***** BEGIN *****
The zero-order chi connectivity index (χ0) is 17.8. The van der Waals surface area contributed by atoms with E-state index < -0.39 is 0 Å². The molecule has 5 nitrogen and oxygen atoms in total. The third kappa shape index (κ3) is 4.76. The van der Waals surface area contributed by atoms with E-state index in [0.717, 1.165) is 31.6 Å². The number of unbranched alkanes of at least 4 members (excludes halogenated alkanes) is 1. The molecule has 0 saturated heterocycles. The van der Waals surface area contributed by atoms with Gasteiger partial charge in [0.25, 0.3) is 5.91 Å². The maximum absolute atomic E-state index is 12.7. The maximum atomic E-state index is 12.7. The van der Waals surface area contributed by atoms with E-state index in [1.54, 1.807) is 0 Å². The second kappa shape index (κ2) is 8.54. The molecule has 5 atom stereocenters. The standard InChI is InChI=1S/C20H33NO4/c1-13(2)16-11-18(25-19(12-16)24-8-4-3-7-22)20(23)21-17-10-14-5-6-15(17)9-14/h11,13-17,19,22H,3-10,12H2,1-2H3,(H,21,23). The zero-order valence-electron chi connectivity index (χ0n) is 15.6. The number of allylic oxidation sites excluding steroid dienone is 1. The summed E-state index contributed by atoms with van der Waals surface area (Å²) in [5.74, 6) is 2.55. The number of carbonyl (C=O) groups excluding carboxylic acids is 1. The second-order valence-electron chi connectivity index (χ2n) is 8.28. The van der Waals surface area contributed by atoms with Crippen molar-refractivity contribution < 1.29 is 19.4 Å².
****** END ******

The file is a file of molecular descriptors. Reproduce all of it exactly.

The zero-order chi connectivity index (χ0) is 17.8. The van der Waals surface area contributed by atoms with E-state index < -0.39 is 0 Å². The molecule has 5 nitrogen and oxygen atoms in total. The third kappa shape index (κ3) is 4.76. The van der Waals surface area contributed by atoms with E-state index in [0.717, 1.165) is 31.6 Å². The number of unbranched alkanes of at least 4 members (excludes halogenated alkanes) is 1. The molecule has 0 saturated heterocycles. The van der Waals surface area contributed by atoms with Gasteiger partial charge in [0.25, 0.3) is 5.91 Å². The maximum absolute atomic E-state index is 12.7. The maximum atomic E-state index is 12.7. The van der Waals surface area contributed by atoms with E-state index in [1.54, 1.807) is 0 Å². The second kappa shape index (κ2) is 8.54. The molecule has 5 atom stereocenters. The standard InChI is InChI=1S/C20H33NO4/c1-13(2)16-11-18(25-19(12-16)24-8-4-3-7-22)20(23)21-17-10-14-5-6-15(17)9-14/h11,13-17,19,22H,3-10,12H2,1-2H3,(H,21,23). The zero-order valence-electron chi connectivity index (χ0n) is 15.6. The number of allylic oxidation sites excluding steroid dienone is 1. The summed E-state index contributed by atoms with van der Waals surface area (Å²) in [5.74, 6) is 2.55. The number of carbonyl (C=O) groups excluding carboxylic acids is 1. The second-order valence-electron chi connectivity index (χ2n) is 8.28. The van der Waals surface area contributed by atoms with Crippen molar-refractivity contribution < 1.29 is 19.4 Å².